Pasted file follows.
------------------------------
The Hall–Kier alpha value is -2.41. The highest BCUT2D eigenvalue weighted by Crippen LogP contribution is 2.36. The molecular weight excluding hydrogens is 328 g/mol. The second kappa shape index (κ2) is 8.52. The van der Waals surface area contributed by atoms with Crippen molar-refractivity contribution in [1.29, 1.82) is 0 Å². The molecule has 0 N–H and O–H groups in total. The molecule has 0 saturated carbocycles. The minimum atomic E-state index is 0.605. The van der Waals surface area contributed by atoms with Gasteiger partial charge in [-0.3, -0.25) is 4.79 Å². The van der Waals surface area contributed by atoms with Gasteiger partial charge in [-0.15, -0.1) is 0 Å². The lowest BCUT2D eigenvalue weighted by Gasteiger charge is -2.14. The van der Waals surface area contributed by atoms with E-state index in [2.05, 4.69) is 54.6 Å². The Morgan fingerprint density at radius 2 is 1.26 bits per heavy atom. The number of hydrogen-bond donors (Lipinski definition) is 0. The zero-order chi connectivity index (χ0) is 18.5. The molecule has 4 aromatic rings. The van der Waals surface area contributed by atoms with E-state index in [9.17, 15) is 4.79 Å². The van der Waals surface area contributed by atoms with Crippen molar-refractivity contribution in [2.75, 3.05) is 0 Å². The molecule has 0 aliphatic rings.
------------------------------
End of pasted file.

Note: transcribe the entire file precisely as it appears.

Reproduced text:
The Hall–Kier alpha value is -2.41. The highest BCUT2D eigenvalue weighted by Crippen LogP contribution is 2.36. The molecular weight excluding hydrogens is 328 g/mol. The second kappa shape index (κ2) is 8.52. The van der Waals surface area contributed by atoms with Crippen molar-refractivity contribution in [1.29, 1.82) is 0 Å². The molecule has 0 N–H and O–H groups in total. The molecule has 0 saturated carbocycles. The minimum atomic E-state index is 0.605. The van der Waals surface area contributed by atoms with Gasteiger partial charge in [-0.3, -0.25) is 4.79 Å². The van der Waals surface area contributed by atoms with Gasteiger partial charge in [-0.15, -0.1) is 0 Å². The lowest BCUT2D eigenvalue weighted by Gasteiger charge is -2.14. The van der Waals surface area contributed by atoms with E-state index in [2.05, 4.69) is 54.6 Å². The Morgan fingerprint density at radius 2 is 1.26 bits per heavy atom. The number of hydrogen-bond donors (Lipinski definition) is 0. The zero-order chi connectivity index (χ0) is 18.5. The molecule has 4 aromatic rings. The van der Waals surface area contributed by atoms with E-state index in [9.17, 15) is 4.79 Å². The van der Waals surface area contributed by atoms with Crippen molar-refractivity contribution in [2.75, 3.05) is 0 Å². The molecule has 0 aliphatic rings.